Presentation is loading. Please wait.

Presentation is loading. Please wait.

Unit Three: Cognition, Sensation, Perception, and States of Consciousness Adapted from: Prentice Hall Psychology Publishing and

Similar presentations

Presentation on theme: "Unit Three: Cognition, Sensation, Perception, and States of Consciousness Adapted from: Prentice Hall Psychology Publishing and"— Presentation transcript:

1 Unit Three: Cognition, Sensation, Perception, and States of Consciousness Adapted from: Prentice Hall Psychology Publishing and andCached

2 Sensation and Perception Sensation: The detection of physical energy emitted or reflected by physical objects; it occurs when energy in the external environment or the body stimulates receptors in the sense organs. Perception: The process by which the brain organizes and interprets sensory information.

3 Ambiguous Figure Colored surface can be either the outside front surface or the inside back surface –Cannot simultaneously be both Brain can interpret the ambiguous cues two different ways

4 Ambiguous Pictures

5 The Riddle of Separate Sensations Sense Receptors: Specialized neurons that convert physical energy from the environment or the body into electrical energy that can be transmitted as nerve impulses to the brain. Doctrine of Specific Nerve Energies: Different sensory modalities exist because signals received by the sense organs stimulate different nerve pathways leading to different areas of the brain.

6 Measuring the Senses Absolute Threshold –The smallest quantity of physical energy that can be reliably detected by an observer Difference Threshold –The smallest difference in stimulation that can be reliably detected by an observer when two stimuli are compared; also called Just Noticeable Difference (JND).

7 Sensory Adaptations Sensory Adaptation: The reduction or disappearance of sensory responsiveness that occurs when stimulation is unchanging or repetitious. Sensory Deprivation: The absence of normal levels of sensory stimulation.

8 Sensory Overload Selective Attention: The focusing of attention on selected aspects of the environment and the blocking out of others.

9 An Eye on the World Retina: Neural tissue lining the back of the eyeball’s interior, which contains the receptors for vision. Rods: Visual receptors that respond to dim light. Cones: Visual receptors involved in color vision. Most humans have 3 types of cones. Dark Adaptation: The process by which visual receptors become maximally sensitive to light.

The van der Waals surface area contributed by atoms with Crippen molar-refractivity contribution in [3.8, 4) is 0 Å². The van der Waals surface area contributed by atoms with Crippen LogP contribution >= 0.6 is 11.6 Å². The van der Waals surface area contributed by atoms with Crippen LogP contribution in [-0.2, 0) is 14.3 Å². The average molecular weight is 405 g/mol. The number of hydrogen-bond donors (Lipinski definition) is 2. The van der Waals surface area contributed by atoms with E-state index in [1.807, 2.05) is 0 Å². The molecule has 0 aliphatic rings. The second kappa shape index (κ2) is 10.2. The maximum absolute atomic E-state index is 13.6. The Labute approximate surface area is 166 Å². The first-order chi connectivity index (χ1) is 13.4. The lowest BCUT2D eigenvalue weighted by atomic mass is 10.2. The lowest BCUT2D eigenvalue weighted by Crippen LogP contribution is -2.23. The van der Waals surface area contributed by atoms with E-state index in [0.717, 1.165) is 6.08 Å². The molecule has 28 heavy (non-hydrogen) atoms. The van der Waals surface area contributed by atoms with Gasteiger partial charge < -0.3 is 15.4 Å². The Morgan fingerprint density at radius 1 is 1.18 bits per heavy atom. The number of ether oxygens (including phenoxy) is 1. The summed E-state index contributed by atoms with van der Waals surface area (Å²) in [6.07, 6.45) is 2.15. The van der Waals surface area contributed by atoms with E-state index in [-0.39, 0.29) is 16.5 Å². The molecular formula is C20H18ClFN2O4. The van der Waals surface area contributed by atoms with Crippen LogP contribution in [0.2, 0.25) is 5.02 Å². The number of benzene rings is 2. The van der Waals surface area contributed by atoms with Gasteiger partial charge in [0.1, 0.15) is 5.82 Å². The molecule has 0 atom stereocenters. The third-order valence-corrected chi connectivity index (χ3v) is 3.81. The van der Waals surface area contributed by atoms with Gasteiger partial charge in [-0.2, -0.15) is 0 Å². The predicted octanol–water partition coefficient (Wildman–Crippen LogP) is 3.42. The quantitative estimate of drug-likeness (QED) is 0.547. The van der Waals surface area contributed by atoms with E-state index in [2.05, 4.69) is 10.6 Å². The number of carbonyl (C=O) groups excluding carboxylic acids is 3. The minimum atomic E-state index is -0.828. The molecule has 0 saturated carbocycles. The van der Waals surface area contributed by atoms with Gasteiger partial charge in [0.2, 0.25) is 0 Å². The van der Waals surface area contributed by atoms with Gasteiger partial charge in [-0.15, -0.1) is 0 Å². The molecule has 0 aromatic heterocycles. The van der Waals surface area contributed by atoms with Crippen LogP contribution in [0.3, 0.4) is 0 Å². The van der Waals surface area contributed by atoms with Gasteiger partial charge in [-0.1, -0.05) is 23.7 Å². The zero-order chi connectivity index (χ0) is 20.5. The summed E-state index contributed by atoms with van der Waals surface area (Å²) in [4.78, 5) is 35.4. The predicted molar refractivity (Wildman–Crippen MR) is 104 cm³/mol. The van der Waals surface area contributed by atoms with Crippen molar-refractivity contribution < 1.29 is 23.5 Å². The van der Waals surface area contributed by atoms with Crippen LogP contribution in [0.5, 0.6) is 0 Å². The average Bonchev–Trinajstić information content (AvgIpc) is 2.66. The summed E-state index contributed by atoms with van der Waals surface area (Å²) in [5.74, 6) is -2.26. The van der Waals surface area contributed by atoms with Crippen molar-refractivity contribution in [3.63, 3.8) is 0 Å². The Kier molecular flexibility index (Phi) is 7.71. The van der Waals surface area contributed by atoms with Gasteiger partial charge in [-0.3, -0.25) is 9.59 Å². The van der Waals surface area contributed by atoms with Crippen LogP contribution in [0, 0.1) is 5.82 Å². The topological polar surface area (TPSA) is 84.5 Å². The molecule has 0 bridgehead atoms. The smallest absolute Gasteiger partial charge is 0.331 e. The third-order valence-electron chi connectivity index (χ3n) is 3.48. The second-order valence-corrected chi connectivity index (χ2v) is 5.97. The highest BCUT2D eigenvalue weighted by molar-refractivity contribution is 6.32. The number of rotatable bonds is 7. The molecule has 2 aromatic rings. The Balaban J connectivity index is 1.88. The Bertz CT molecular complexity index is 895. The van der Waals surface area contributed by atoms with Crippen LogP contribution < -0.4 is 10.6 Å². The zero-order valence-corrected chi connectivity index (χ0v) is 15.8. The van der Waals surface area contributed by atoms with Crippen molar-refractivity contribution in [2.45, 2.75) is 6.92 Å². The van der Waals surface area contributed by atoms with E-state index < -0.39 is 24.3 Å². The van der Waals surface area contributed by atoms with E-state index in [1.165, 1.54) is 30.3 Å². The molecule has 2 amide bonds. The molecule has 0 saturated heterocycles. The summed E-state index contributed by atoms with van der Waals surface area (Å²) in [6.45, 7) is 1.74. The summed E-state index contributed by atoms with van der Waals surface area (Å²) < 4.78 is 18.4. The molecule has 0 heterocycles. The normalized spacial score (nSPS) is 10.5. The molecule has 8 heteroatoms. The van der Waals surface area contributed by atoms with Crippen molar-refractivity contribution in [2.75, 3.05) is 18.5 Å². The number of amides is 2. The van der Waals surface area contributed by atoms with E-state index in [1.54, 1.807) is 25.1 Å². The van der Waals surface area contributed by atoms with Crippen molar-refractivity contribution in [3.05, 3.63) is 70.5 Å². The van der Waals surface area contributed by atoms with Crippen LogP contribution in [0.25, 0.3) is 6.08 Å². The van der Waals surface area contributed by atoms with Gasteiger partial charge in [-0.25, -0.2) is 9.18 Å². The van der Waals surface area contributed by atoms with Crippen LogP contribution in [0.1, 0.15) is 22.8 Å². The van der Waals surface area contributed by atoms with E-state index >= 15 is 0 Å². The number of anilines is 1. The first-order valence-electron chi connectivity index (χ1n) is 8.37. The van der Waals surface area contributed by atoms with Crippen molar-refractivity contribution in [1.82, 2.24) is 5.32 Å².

10 Structures of the Human Eye

11 Structures of the Retina

12 The Visual System is Not a Camera Much visual processing is done in the brain. –Some cortical cells respond to lines in specific orientations (e.g. horizontal) –Other cells in the cortex respond to other shapes (e.g., bulls-eyes, spirals, faces) Feature-detectors: Cells in the visual cortex that are sensitive to specific features of the environment.

13 How We See Colors Trichromatic Theory Opponent Process Theory

14 Trichromatic Theory T. Young (1802) & H. von Helmholtz (1852) both proposed that the eye detects 3 primary colors –red, blue, & green All other colors can be derived by combining these three

15 Opponent-Process Theory A competing theory of color vision, which assumes that the visual system treats pairs of colors as opposing or antagonistic. Opponent-Process cells are inhibited by a color, and have a burst of activity when it is removed. VS

16 Optical Tricks calIllusions/illusions.htm

17 How Culture Influences What We Perceive

18 Perceptual Set Perceptual Set refers to perceptual expectations that make particular interpretations likely to occur and that increase both speed and efficiency of the perceptual process Influenced by personal experience including deprivation e.g., Dawson (1975) and coin size for wealthy and deprived children; Environmental conditions and noise Pollack (1963); kittens in cylinders Blakemore & Cooper (1970) Stress can influence perception and

19 Depiction perceptions are impacted by education; limited education results in misperception of posters (Hudson, 1960) People scan pictures differently based on reading and writing patterns e.g., Hebrew and English speakers use left-to-right strokes for writing and scan the same way; Arab speakers use right-to-left direction for writing and scan the same way Scanning may also be impacted by drawing i.e., directions of drawing circles

20 Depth Perception The organization of sensations in three dimensions Perceiving three dimensional images is confusing for those from extreme poverty and without formal schooling; Education and training can change this (Leach, 1975; Nicholson et al., 1977)

21 Depth and Distance Perception Binocular Cues: Visual cues to depth or distance that require the use of both eyes. –Convergence: Turning inward of the eyes, which occurs when they focus on a nearby object –Retinal Disparity: The slight difference in lateral separation between two objects as seen by the left eye and the right eye. Monocular Cues: Visual cues to depth or distance that can be used by one eye alone.

22 Visual Constancies The accurate perception of objects as stable or unchanged despite changes in the sensory patterns they produce. –Shape constancy –Location constancy –Size constancy –Brightness constancy –Color constancy

23 Visual Illusions Illusions are valuable in understanding perception because they are systematic errors. –Illusions provide hints about perceptual strategies In the Muller-Lyer illusion (above) we tend to perceive the line on the right as slightly longer than the one on the left.